What we want from the PlayStation 5

Sony has revealed the latest details about its next-generation console, expected to be the PlayStation 5.

The console will receive new hardware, said Sony, including:

  • A third-generation AMD Ryzen CPU with eight cores.
  • A custom AMD Radeon Navi GPU.
  • SSD storage as standard.

This will allow the PlayStation 5 to support ray tracing and 8K graphics, said the company. It added that the PlayStation 5 will be 10-times faster than a PlayStation 4 Pro at loading complex scenes.

Another standout feature is backwards-compatibility with PlayStation 4 games – including physical discs – and the PlayStation VR headset.

What we want to see

With multiple PC and PlayStation gamers in our office, the announcement from Sony immediately caused furious debate about what will, won’t, and should happen with the PlayStation 5.

The first point of contention was the “8K graphics” claim. While 8K output to a compatible display seems reasonable, gaming in 8K is unlikely.

Gaming in 8K at frame rates above 30fps is even more unlikely, according to our hardcore gamers.

This is due to the fact that even today’s most advanced gaming PC with the GPUs like the Nvidia GeForce RTX 2080 Ti are built for 4K 60fps performance.

It must also be noted that this performance comes with the need for a full-size graphics card in a desktop PC, and a big wallet. The RTX 2080 Ti sells for $1,200 (R17,000) in the US.

What we would like to see in the PS5, however, is consistent 60fps 4K performance in all games, with an 8K home menu being good enough for now.

In addition to this, FreeSync support via the AMD hardware would be welcome. This would mean that users with FreeSync TVs and monitors could see smoother gameplay if frame rates were to drop.

A big SSD

A 2TB SSD, as standard.

This was a firm request from the ranks, as 500GB or 1TB of storage is simply not enough for those who buy most of their PlayStation games from the digital store.

You do not want to delete games every time a new triple-A title comes out, especially if the download size of Red Dead Redemption 2 is anything to go by.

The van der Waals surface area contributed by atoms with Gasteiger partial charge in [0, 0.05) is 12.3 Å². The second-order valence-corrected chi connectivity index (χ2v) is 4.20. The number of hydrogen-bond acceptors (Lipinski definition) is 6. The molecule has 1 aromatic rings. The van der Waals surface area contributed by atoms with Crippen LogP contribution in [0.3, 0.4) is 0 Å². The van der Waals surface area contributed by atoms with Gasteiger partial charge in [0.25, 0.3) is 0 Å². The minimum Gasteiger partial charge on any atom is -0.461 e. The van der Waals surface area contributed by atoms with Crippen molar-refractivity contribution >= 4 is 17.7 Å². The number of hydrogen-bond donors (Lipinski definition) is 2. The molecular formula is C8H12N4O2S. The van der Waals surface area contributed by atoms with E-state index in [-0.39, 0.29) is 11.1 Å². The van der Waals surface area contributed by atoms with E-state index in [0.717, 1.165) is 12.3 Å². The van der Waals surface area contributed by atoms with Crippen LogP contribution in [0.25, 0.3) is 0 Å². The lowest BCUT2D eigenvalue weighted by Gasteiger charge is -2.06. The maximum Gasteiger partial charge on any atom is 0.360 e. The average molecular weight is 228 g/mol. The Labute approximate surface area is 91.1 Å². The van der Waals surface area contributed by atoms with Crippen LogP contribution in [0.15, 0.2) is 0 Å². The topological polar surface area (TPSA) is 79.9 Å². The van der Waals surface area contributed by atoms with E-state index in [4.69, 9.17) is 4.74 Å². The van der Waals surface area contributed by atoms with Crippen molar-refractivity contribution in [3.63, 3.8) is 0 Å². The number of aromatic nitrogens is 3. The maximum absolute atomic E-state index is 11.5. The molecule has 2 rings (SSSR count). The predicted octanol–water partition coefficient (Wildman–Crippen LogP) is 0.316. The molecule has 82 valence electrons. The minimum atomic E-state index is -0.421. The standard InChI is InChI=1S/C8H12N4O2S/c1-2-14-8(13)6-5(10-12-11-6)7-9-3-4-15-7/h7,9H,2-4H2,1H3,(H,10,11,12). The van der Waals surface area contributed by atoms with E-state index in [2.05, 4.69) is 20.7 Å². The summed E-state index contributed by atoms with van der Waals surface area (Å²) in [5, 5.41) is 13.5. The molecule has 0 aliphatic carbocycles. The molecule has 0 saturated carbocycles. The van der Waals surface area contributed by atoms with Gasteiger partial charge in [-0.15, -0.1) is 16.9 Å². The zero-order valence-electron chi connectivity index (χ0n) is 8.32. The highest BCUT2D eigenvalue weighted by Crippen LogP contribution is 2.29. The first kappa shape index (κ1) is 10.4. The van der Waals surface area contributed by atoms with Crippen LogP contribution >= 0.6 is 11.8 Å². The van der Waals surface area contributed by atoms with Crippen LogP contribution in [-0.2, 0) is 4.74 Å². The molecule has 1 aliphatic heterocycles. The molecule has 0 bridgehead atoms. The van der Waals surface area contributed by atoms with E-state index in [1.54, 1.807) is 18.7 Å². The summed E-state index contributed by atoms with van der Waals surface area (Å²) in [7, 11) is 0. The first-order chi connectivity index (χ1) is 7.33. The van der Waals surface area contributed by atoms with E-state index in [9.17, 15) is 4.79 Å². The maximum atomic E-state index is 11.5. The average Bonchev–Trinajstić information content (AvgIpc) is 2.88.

The Rockstar Games title required 99GB to download on the PlayStation 4, along with an extra 50GB for the installation process.

Other hardware requests were two controllers bundled as standard with the console – and the ability to completely turn off a controller’s light bar, if the new Dualshock units come with light bars.

Price and launch date

The PlayStation 5 is expected to launch in 2020, and more details on its rollout may be revealed at E3 2019 – which takes place in June.

Perhaps the most important detail yet to be revealed, however, is the price.

There have been reports that the PlayStation 5 will be sold at a loss following its launch in a bid to drive sales. This loss will covered by the continued sale of the PlayStation 4, and games for the console, for the next three years.

The most expensive console on the market currently is the Xbox One X, which sells for around R8,500 in South Africa.

This is the closest device we have in terms of a comparable product, although the PlayStation 5 is expected to exceed the One X by some margin when it comes to performance.

When the Xbox Box One X launched locally, it sold for R7,000 as part of a launch special – and Sony may follow this route for the PS5.

What actual rand figure this translates into is unknown – we are hoping for something between R8,000 to R9,999.

Now read: Valve launches Steam Chat app for Android and iOS

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What we want from the PlayStation 5